Then, if you’re ready to get back into social media, here’s how I’m paying closer attention going forward. Here’s how I suggest making the changes stick.

Use Screen Time limits if you have an iPhone

Set time limits for yourself to manage your technology use.

Apple’s Screen Time app is a great way to see how much time you’re spending on a particular application. Interestingly, it also tracked how much time I was spending on Facebook in the browser after I’d deleted the Facebook app from my phone. You just can’t hide!

But in addition to tracking your time spent, you can also set limits.

I initially set a pretty generous limit, based on the way I was using the app before. But I’ve found that I don’t need that much time anymore, so I’ve reduced it even more.

I do often watch business-related videos on the app, though, that tend to run longer, so we’ll see how this particular limit goes.

Turn off Facebook notifications on your phone

I turned off Facebook’s ability to notify me on my phone a long time ago, and I recommend you do the same. There’s nothing so crucial happening that it requires your immediate attention.

The less your phone notifies you, the less distracted you’ll be, and the more you’ll feel like you’ve gotten your life back. Plus, like I mentioned earlier, those constant notifications put your body into high-alert danger mode.

If you’re experiencing a lot of stress, turning off notifications is a great way to start reducing the stressed-out feelings. I’m also considering making changes to my settings to keep my email accounts from notifying my quite so frequently.

On an iPhone, you can go to Settings > Notifications > Facebook and toggle the “Allow Notifications” button to the off position.

Leave Groups

I love Facebook groups. I’ve met new people and made friends that I never would have without Facebook. I’ve learned and grown and experienced huge levels of personal growth from the insights I’ve gained.

But not all Facebook groups are good, and even the good ones aren’t good for you in all periods of your life. I’m working on a post right now about how Facebook groups negatively impacted me as a new mom. Stay tuned for that one! (And if you’re not on my mailing list, make sure you sign up so you know when the post is available.)

Sometimes you join a Facebook group that sounds interesting only to find it’s not one you actually care about. Or you don’t have the time to engage in it. Or you just kind of forget about it.

But you know how you keep getting occasional notifications for those groups? Those notifications just end up using brain cycles that would be better spent somewhere else.

So I’ve started gradually leaving those groups as the notifications pop up. When I have more time I may do a more extensive group audit, but I’m in so many it’s bound to take a long time! The end result of less distraction would probably be worth it, though.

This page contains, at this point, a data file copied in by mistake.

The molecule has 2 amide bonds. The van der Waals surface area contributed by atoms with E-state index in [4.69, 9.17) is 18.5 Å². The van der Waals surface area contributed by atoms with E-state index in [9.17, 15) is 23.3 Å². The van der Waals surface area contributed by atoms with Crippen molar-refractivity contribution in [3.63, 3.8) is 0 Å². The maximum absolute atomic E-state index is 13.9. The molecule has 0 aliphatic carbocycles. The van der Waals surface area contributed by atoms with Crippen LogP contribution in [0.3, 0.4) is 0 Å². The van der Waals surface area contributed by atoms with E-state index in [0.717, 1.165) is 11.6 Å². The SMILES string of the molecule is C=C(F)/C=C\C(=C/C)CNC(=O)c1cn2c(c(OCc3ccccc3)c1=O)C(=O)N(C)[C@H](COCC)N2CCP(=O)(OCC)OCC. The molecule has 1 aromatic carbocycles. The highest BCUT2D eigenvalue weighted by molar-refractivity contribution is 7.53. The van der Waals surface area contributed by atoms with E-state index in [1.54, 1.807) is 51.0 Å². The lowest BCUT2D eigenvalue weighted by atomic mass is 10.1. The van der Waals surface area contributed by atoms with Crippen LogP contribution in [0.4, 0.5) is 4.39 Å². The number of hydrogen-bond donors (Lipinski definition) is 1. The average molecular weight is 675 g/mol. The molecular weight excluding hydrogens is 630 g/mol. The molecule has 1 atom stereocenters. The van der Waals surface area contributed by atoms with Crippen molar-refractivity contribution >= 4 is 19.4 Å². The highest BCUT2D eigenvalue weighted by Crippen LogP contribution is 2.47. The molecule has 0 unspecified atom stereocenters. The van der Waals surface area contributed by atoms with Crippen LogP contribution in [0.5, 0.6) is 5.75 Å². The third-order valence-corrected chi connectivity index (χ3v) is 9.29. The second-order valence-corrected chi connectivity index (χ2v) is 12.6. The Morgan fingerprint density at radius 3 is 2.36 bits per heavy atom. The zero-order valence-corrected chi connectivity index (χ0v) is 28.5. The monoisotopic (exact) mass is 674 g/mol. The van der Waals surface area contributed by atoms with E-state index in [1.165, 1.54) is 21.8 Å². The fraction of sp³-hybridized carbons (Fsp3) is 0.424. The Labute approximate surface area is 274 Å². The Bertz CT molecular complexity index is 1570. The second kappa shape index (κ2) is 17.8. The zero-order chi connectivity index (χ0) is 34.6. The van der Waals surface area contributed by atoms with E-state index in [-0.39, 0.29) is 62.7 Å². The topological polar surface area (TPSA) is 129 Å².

You can also change notification settings in the groups you stay in to notify you only about popular posts. Or you can turn off notifications completely so that you see updates only when you choose to check in on the group.

Get Rid of the News Feed

This isn’t one that I’ve actually done myself, but several people I know use a plugin for Firefox or Chrome called News Feed Eradicator. It gets rid of the news feed on Facebook so that you eliminate the addictive qualities of Facebook and can be intentional about seeking out only the updates you want to see.

Related: How to Practice Intentional Living in a Digital World

A second, similar option, is to manually unfollow everyone and everything on Facebook. You will see a similarly empty news feed as a result.

Be Intentional About the Time You Are Spending on Social Media

Once we realize how social media is designed to addict us and take a break to see exactly how it affects us personally, it’s easier to take an intentional approach to the time we do spend on social media.

Deleting the Facebook app forced me to think about how I was spending my time instead of always defaulting to checking my account. I had more time for the people and the things I valued.

So far those changes have had a lasting impact, and I intend to make sure they continue to do so.

How about you? Have you ever deleted Facebook from your phone or deactivated your account? Are you thinking about doing so?

Let me know what you think!

And if you found this post useful, please consider sharing to Pinterest.

Is social media taking over your life? Have you ever thought about deleting the Facebook app from you phone? Would it make a real difference to delete the app without deactivating your account? Here's what happened when I deleted the app and the lasting effects it can have on your life too.